- Category: What we have seen and done.
- Published on Thursday, 30 September 2004 20:00
- Written by Kath Douglas
- Hits: 2782
Hello again. Some of you seemed to enjoy our impressions of Berlin so now I'll tell you about Krakow, a captivating city with seemingly enough history for the entire world. Unlike Warsaw, Krakow was not devastated during the Second World War and it's historic architecture survived intact together with an enduring sense of tradition and legend among the Cracovian people. I will mention a couple of popular legends later.
Today, Krakow is known as the city of students - over 100,000 study at the numerous universities although as you walk about the streets, there is no obvious evidence of it being a university town. Not like Christchurch or Dunedin, or Oxford or Cambridge. The inner city streets are quiet cobbled lanes and the outer streets are even quieter tree-lined thoroughfares. One could imagine they had stepped back in time and that is precisely how I felt throughout our 3 days there.
On arriving in Krakow, passengers leaving the train must descend underground to pass below the multiple railway tracks leading into and out of the station. Along the subterranean corridors the walls are lined with stalls offering old books, toys, cheap cosmetics, L.P. records (once the bee's knees of home entertainment - or the mainstay of one of Bronwyn and Kerry's parties!) and the ubiquitous pretzel stall every few yards. The sharp eyed vendors wore a mixed air of pleading that somebody might hand over a few groznys for their battered wares, and hurt pride, as if to say, "I don't have to do this you know but it's something to do."
Above ground again we had to pass through the station building, a bit of an 18th Century relic of a once dignified era when steam train travel was the height of sophistication. Now, the pre-loved grand chandeliers high up in the ceiling of the spacious marble floored main entrance provide an undisturbed roost for the pigeons as modern day travellers hurry through with heads down intent on their busy lives. Pete was busy lecturing me on not talking to people who will inevitably approach us in the street for they will be asking for money. We crossed the foot bridge spanning the road beneath when, our hotel only a short distance away on the next block, a swarthy complexioned man caught my eye but I quickly looked away because I could see he was going to speak.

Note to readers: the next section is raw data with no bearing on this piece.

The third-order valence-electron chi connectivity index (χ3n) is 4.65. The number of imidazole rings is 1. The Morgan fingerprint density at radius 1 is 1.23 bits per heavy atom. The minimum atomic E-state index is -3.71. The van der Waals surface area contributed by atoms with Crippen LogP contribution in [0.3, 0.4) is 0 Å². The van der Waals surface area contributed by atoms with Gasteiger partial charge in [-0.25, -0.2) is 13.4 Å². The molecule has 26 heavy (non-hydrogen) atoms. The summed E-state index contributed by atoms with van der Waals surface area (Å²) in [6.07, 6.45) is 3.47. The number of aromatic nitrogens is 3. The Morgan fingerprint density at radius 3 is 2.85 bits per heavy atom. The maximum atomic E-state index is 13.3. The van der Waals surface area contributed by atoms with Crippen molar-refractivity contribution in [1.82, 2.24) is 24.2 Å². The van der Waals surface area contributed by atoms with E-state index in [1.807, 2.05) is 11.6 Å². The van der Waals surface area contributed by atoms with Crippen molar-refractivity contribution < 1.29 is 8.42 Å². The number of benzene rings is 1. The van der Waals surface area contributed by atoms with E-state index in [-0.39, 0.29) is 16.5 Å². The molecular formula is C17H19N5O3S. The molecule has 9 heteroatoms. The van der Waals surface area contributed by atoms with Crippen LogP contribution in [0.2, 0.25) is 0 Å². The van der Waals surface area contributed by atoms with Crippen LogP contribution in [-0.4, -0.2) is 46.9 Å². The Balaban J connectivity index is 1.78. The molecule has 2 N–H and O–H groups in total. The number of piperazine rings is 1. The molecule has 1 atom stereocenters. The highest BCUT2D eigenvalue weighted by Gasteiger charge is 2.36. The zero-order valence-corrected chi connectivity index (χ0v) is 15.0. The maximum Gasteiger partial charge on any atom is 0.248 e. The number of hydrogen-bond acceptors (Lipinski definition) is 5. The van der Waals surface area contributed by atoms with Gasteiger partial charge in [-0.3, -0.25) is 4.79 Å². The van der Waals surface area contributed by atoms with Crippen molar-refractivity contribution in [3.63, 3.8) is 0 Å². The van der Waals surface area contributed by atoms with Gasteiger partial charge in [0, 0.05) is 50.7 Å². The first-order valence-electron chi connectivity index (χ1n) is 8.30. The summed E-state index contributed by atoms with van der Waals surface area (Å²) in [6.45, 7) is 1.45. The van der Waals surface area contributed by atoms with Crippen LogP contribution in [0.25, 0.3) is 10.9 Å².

He called, "Excuse me?" but I kept walking, assuming Pete had realised and was doing the same. But the man ran after us calling out excuse me's until Pete (who is getting deaf in his old age) finally heard and stopped. The man was holding a creased and torn map of Krakow and once he had Pete's attention he asked if we knew where such and such a university was. Because Pete had been to Krakow before, he thought he might be able to direct this bloke but he didn't know the place and said, "Sorry, don't know". The man tried to engage in conversation, asking us where we were from and asking again if we knew where this place was, his eyes darting around the street. We realised he was up to something - I mean to say, it was obvious we were tourists who had just stepped off the train by the fact that Pete was dragging a suitcase and we both had backpacks on our backs.
As we edged away from him, two other men suddenly swooped down on us, one holding out a wallet with some kind of badge on it similar to what the police have to carry. He didn't do the talking - the other guy bombarded us with questions such as, "What were you talking to this man about?", "Did you give him any money or did he give you money?". "Show me your passport." (Pete's Irish passport is written half in Gaelic which often confuses checking-in staff at airports). "Where are you from?" I had my hand ready to unzip my bag to get my passport out but he waved me away and said he didn't want to see mine. "What money are you carrying?" Both the swarthy complexioned man and Pete produced their wallets; the swarthy one had a heap of American dollars in his and Pete had ten Euros! He demanded that I hand over my purse then and all I had was my Switch card, credit card and a handful of Euro coins. "Show me your credit cards?" he asked Pete and the swarthy one. "What is your PIN number?"